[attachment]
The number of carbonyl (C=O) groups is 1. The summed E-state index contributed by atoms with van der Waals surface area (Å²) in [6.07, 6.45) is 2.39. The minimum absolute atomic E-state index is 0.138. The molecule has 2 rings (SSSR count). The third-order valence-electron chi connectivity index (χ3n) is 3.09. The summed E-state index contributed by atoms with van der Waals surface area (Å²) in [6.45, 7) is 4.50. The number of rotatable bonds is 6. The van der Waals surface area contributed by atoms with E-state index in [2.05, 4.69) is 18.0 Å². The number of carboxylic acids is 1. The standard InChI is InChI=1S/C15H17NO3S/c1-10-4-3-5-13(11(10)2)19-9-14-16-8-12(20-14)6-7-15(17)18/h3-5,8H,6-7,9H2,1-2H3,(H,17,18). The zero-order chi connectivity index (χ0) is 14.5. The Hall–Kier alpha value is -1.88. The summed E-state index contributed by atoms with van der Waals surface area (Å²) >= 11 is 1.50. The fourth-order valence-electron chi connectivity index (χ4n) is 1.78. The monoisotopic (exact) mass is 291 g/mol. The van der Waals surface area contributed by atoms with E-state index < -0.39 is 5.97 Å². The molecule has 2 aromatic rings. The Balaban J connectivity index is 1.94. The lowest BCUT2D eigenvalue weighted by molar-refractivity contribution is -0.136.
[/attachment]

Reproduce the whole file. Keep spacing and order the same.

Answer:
The number of carbonyl (C=O) groups is 1. The summed E-state index contributed by atoms with van der Waals surface area (Å²) in [6.07, 6.45) is 2.39. The minimum absolute atomic E-state index is 0.138. The molecule has 2 rings (SSSR count). The third-order valence-electron chi connectivity index (χ3n) is 3.09. The summed E-state index contributed by atoms with van der Waals surface area (Å²) in [6.45, 7) is 4.50. The number of rotatable bonds is 6. The van der Waals surface area contributed by atoms with E-state index in [2.05, 4.69) is 18.0 Å². The number of carboxylic acids is 1. The standard InChI is InChI=1S/C15H17NO3S/c1-10-4-3-5-13(11(10)2)19-9-14-16-8-12(20-14)6-7-15(17)18/h3-5,8H,6-7,9H2,1-2H3,(H,17,18). The zero-order chi connectivity index (χ0) is 14.5. The Hall–Kier alpha value is -1.88. The summed E-state index contributed by atoms with van der Waals surface area (Å²) >= 11 is 1.50. The fourth-order valence-electron chi connectivity index (χ4n) is 1.78. The monoisotopic (exact) mass is 291 g/mol. The van der Waals surface area contributed by atoms with E-state index < -0.39 is 5.97 Å². The molecule has 2 aromatic rings. The Balaban J connectivity index is 1.94. The lowest BCUT2D eigenvalue weighted by molar-refractivity contribution is -0.136.